If the user selects the option for generation of a GDS file, substep 80 e, the following substeps are executed by the SAMI interface. First, the full chip compilation routine of step 60 is invoked to generate the new memory selected from the SAMI option table of FIG. 8 by the user. The first part of the selected memory to be generated is the memory array which is carried out by substep 80 e.1. This is followed by followed by the generation of the first level of peripheral circuitry to interface with the memory array at substep 80 e.2, followed by generation of subsequent levels of peripheral circuitry, I/O devices, etc. at substep 80 e.3. The last stage of circuit generation is to derive the power bus, substep 80 e.4. Once all of the generation substeps have been establish, the memory array is converted into the GDS coded files. The substeps 80.e.1-80 e.4 are generated in a like manner as described above for step 10 and its related substeps.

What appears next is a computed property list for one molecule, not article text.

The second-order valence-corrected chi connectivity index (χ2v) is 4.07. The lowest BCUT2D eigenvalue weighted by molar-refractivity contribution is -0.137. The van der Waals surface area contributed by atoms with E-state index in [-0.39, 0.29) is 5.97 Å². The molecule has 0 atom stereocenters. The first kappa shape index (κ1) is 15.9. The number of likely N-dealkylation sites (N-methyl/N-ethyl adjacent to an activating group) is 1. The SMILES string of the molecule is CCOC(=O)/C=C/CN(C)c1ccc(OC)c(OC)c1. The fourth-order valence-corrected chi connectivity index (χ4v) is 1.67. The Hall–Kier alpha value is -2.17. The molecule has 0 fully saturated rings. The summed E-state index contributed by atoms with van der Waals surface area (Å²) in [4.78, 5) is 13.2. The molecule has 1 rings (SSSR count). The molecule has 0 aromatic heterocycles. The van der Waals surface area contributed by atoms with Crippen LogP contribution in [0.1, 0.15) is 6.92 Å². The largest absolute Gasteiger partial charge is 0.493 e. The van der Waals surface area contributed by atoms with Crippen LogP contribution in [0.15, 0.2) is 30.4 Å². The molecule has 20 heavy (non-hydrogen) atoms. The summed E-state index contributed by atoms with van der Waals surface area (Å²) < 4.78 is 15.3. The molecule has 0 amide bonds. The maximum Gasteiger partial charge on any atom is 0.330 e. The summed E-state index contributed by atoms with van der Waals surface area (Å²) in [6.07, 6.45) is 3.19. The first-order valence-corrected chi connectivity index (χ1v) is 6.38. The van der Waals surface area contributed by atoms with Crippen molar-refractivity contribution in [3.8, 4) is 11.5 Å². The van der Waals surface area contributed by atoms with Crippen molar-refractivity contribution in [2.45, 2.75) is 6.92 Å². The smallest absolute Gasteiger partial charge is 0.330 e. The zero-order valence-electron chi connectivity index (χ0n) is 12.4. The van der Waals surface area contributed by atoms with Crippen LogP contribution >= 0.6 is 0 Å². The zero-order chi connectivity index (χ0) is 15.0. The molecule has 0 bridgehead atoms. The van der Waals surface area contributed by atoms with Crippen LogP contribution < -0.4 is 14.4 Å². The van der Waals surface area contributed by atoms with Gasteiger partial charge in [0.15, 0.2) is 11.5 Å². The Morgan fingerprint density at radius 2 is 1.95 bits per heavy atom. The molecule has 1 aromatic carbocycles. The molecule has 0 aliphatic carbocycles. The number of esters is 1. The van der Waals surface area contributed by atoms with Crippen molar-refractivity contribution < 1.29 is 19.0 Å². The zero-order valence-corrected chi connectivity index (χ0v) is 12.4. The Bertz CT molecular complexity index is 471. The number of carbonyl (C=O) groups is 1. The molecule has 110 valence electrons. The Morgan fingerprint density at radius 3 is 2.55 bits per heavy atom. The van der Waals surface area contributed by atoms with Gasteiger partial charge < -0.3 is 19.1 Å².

At substeps 80.e.2 and 80.e.3; generation of the peripheral circuitry is dynamic. Most likely, the loads of the memory array or first level peripheral circuitry selected by the user are different than those designed for the baseline configuration. Hence, all scaled buffer sizes must be dynamically scaled as the compiler generates the full circuit from the memory cells expanding outwards. An example of this scaling routine is illustrated in FIGS. 6 and 7.